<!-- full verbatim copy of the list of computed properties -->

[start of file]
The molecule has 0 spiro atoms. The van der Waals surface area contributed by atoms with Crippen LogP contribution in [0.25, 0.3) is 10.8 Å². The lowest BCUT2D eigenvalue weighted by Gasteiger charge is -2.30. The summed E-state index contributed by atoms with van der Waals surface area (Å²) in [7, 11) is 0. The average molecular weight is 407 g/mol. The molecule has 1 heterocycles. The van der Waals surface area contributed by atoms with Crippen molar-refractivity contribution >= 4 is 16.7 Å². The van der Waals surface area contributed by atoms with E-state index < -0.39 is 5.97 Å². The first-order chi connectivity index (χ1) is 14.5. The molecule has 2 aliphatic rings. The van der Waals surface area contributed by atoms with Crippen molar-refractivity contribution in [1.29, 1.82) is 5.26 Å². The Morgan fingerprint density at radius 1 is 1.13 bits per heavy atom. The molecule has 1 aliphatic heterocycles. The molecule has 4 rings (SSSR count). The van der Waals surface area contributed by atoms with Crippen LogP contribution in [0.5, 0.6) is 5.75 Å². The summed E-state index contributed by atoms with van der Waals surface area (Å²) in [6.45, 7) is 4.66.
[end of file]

The molecule has 0 spiro atoms. The van der Waals surface area contributed by atoms with Crippen LogP contribution in [0.25, 0.3) is 10.8 Å². The lowest BCUT2D eigenvalue weighted by Gasteiger charge is -2.30. The summed E-state index contributed by atoms with van der Waals surface area (Å²) in [7, 11) is 0. The average molecular weight is 407 g/mol. The molecule has 1 heterocycles. The van der Waals surface area contributed by atoms with Crippen molar-refractivity contribution >= 4 is 16.7 Å². The van der Waals surface area contributed by atoms with E-state index < -0.39 is 5.97 Å². The first-order chi connectivity index (χ1) is 14.5. The molecule has 2 aliphatic rings. The van der Waals surface area contributed by atoms with Crippen molar-refractivity contribution in [1.29, 1.82) is 5.26 Å². The Morgan fingerprint density at radius 1 is 1.13 bits per heavy atom. The molecule has 1 aliphatic heterocycles. The molecule has 4 rings (SSSR count). The van der Waals surface area contributed by atoms with Crippen LogP contribution in [0.5, 0.6) is 5.75 Å². The summed E-state index contributed by atoms with van der Waals surface area (Å²) in [6.45, 7) is 4.66.